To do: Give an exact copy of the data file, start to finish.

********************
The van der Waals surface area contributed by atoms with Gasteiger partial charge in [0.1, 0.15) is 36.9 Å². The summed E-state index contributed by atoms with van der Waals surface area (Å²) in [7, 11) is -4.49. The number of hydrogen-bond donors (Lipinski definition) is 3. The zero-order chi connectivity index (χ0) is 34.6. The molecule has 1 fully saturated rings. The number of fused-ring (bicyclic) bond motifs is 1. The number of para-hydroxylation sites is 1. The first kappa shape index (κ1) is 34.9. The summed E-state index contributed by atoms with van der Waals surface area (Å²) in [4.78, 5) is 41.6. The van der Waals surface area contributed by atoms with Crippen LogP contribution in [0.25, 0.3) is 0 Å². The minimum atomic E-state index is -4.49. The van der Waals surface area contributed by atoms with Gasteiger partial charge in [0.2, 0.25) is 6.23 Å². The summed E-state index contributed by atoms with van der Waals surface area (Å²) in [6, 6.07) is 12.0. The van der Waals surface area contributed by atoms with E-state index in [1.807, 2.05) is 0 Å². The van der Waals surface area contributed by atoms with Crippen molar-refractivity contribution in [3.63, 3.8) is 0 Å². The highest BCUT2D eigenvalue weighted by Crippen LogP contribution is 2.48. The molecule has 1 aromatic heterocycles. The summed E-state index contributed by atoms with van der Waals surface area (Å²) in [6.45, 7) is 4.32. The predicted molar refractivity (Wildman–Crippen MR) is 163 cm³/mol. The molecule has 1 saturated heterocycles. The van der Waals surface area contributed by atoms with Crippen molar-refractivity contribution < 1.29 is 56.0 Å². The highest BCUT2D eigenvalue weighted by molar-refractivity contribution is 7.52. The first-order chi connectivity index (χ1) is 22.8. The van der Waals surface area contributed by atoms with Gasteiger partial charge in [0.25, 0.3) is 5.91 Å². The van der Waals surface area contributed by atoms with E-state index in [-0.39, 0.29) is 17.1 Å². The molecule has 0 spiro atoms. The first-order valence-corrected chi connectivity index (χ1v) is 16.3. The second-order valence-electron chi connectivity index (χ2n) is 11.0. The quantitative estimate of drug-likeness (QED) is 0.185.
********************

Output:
The van der Waals surface area contributed by atoms with Gasteiger partial charge in [0.1, 0.15) is 36.9 Å². The summed E-state index contributed by atoms with van der Waals surface area (Å²) in [7, 11) is -4.49. The number of hydrogen-bond donors (Lipinski definition) is 3. The zero-order chi connectivity index (χ0) is 34.6. The molecule has 1 fully saturated rings. The number of fused-ring (bicyclic) bond motifs is 1. The number of para-hydroxylation sites is 1. The first kappa shape index (κ1) is 34.9. The summed E-state index contributed by atoms with van der Waals surface area (Å²) in [4.78, 5) is 41.6. The van der Waals surface area contributed by atoms with Crippen LogP contribution in [0.25, 0.3) is 0 Å². The minimum atomic E-state index is -4.49. The van der Waals surface area contributed by atoms with Gasteiger partial charge in [0.2, 0.25) is 6.23 Å². The summed E-state index contributed by atoms with van der Waals surface area (Å²) in [6, 6.07) is 12.0. The van der Waals surface area contributed by atoms with E-state index in [1.807, 2.05) is 0 Å². The van der Waals surface area contributed by atoms with Crippen molar-refractivity contribution in [3.63, 3.8) is 0 Å². The highest BCUT2D eigenvalue weighted by Crippen LogP contribution is 2.48. The molecule has 1 aromatic heterocycles. The summed E-state index contributed by atoms with van der Waals surface area (Å²) in [6.45, 7) is 4.32. The predicted molar refractivity (Wildman–Crippen MR) is 163 cm³/mol. The molecule has 1 saturated heterocycles. The van der Waals surface area contributed by atoms with Crippen molar-refractivity contribution < 1.29 is 56.0 Å². The highest BCUT2D eigenvalue weighted by molar-refractivity contribution is 7.52. The first-order chi connectivity index (χ1) is 22.8. The van der Waals surface area contributed by atoms with Gasteiger partial charge in [0.25, 0.3) is 5.91 Å². The van der Waals surface area contributed by atoms with E-state index in [-0.39, 0.29) is 17.1 Å². The molecule has 0 spiro atoms. The first-order valence-corrected chi connectivity index (χ1v) is 16.3. The second-order valence-electron chi connectivity index (χ2n) is 11.0. The quantitative estimate of drug-likeness (QED) is 0.185.